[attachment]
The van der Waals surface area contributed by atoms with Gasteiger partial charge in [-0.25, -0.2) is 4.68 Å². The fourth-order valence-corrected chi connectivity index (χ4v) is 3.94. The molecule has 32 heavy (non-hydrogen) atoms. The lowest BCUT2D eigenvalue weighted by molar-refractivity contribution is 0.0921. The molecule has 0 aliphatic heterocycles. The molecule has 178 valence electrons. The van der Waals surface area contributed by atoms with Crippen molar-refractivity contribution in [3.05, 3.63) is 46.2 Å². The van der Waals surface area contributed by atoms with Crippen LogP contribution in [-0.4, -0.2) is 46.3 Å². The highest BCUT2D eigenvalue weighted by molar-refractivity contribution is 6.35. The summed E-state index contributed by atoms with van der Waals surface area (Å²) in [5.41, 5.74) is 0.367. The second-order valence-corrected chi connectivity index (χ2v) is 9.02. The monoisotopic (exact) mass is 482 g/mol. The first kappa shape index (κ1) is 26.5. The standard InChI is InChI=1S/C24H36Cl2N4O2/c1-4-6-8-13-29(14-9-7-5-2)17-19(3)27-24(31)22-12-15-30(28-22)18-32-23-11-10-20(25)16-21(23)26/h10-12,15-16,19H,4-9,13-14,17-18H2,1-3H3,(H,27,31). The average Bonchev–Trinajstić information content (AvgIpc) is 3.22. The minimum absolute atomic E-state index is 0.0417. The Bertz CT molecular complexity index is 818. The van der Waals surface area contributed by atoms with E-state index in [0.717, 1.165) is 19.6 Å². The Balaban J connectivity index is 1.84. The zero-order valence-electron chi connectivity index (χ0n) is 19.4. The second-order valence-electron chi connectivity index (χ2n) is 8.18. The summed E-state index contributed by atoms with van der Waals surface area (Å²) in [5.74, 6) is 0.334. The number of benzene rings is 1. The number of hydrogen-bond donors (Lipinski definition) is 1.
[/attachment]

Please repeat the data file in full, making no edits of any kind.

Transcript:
The van der Waals surface area contributed by atoms with Gasteiger partial charge in [-0.25, -0.2) is 4.68 Å². The fourth-order valence-corrected chi connectivity index (χ4v) is 3.94. The molecule has 32 heavy (non-hydrogen) atoms. The lowest BCUT2D eigenvalue weighted by molar-refractivity contribution is 0.0921. The molecule has 0 aliphatic heterocycles. The molecule has 178 valence electrons. The van der Waals surface area contributed by atoms with Crippen molar-refractivity contribution in [3.05, 3.63) is 46.2 Å². The van der Waals surface area contributed by atoms with Crippen LogP contribution in [-0.4, -0.2) is 46.3 Å². The highest BCUT2D eigenvalue weighted by molar-refractivity contribution is 6.35. The summed E-state index contributed by atoms with van der Waals surface area (Å²) in [5.41, 5.74) is 0.367. The second-order valence-corrected chi connectivity index (χ2v) is 9.02. The monoisotopic (exact) mass is 482 g/mol. The first kappa shape index (κ1) is 26.5. The standard InChI is InChI=1S/C24H36Cl2N4O2/c1-4-6-8-13-29(14-9-7-5-2)17-19(3)27-24(31)22-12-15-30(28-22)18-32-23-11-10-20(25)16-21(23)26/h10-12,15-16,19H,4-9,13-14,17-18H2,1-3H3,(H,27,31). The average Bonchev–Trinajstić information content (AvgIpc) is 3.22. The minimum absolute atomic E-state index is 0.0417. The Bertz CT molecular complexity index is 818. The van der Waals surface area contributed by atoms with E-state index in [0.717, 1.165) is 19.6 Å². The Balaban J connectivity index is 1.84. The zero-order valence-electron chi connectivity index (χ0n) is 19.4. The second-order valence-electron chi connectivity index (χ2n) is 8.18. The summed E-state index contributed by atoms with van der Waals surface area (Å²) in [5.74, 6) is 0.334. The number of benzene rings is 1. The number of hydrogen-bond donors (Lipinski definition) is 1.